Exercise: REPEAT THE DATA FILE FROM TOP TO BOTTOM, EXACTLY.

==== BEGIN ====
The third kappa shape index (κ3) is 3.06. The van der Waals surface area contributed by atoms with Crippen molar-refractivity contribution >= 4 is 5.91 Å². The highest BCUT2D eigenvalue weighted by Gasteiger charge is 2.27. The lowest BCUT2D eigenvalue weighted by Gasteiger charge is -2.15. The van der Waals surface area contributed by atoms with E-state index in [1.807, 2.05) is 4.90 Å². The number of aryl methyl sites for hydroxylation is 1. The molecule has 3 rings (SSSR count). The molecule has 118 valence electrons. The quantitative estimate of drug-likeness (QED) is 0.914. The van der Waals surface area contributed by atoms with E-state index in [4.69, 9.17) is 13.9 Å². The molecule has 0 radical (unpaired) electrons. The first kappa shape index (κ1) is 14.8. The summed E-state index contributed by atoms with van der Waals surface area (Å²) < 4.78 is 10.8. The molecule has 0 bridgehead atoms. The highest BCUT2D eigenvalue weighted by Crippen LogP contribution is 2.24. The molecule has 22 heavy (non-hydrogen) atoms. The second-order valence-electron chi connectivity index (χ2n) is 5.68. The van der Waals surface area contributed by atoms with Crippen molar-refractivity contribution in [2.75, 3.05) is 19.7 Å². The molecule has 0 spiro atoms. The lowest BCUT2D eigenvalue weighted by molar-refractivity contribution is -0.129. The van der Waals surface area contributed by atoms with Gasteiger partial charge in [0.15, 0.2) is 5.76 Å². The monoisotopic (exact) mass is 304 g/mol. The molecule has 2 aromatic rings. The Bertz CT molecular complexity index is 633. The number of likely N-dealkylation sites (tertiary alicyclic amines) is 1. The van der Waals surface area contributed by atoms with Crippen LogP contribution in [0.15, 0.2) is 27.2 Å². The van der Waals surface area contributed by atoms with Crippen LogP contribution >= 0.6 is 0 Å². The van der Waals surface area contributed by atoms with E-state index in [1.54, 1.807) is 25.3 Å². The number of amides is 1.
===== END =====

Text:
The third kappa shape index (κ3) is 3.06. The van der Waals surface area contributed by atoms with Crippen molar-refractivity contribution >= 4 is 5.91 Å². The highest BCUT2D eigenvalue weighted by Gasteiger charge is 2.27. The lowest BCUT2D eigenvalue weighted by Gasteiger charge is -2.15. The van der Waals surface area contributed by atoms with E-state index in [1.807, 2.05) is 4.90 Å². The number of aryl methyl sites for hydroxylation is 1. The molecule has 3 rings (SSSR count). The molecule has 118 valence electrons. The quantitative estimate of drug-likeness (QED) is 0.914. The van der Waals surface area contributed by atoms with E-state index in [4.69, 9.17) is 13.9 Å². The molecule has 0 radical (unpaired) electrons. The first kappa shape index (κ1) is 14.8. The summed E-state index contributed by atoms with van der Waals surface area (Å²) < 4.78 is 10.8. The molecule has 0 bridgehead atoms. The highest BCUT2D eigenvalue weighted by Crippen LogP contribution is 2.24. The molecule has 22 heavy (non-hydrogen) atoms. The second-order valence-electron chi connectivity index (χ2n) is 5.68. The van der Waals surface area contributed by atoms with Crippen molar-refractivity contribution in [2.75, 3.05) is 19.7 Å². The molecule has 0 spiro atoms. The lowest BCUT2D eigenvalue weighted by molar-refractivity contribution is -0.129. The van der Waals surface area contributed by atoms with Gasteiger partial charge in [0.15, 0.2) is 5.76 Å². The monoisotopic (exact) mass is 304 g/mol. The molecule has 2 aromatic rings. The Bertz CT molecular complexity index is 633. The number of likely N-dealkylation sites (tertiary alicyclic amines) is 1. The van der Waals surface area contributed by atoms with Crippen LogP contribution in [0.15, 0.2) is 27.2 Å². The van der Waals surface area contributed by atoms with Crippen LogP contribution >= 0.6 is 0 Å². The van der Waals surface area contributed by atoms with E-state index in [1.54, 1.807) is 25.3 Å². The number of amides is 1.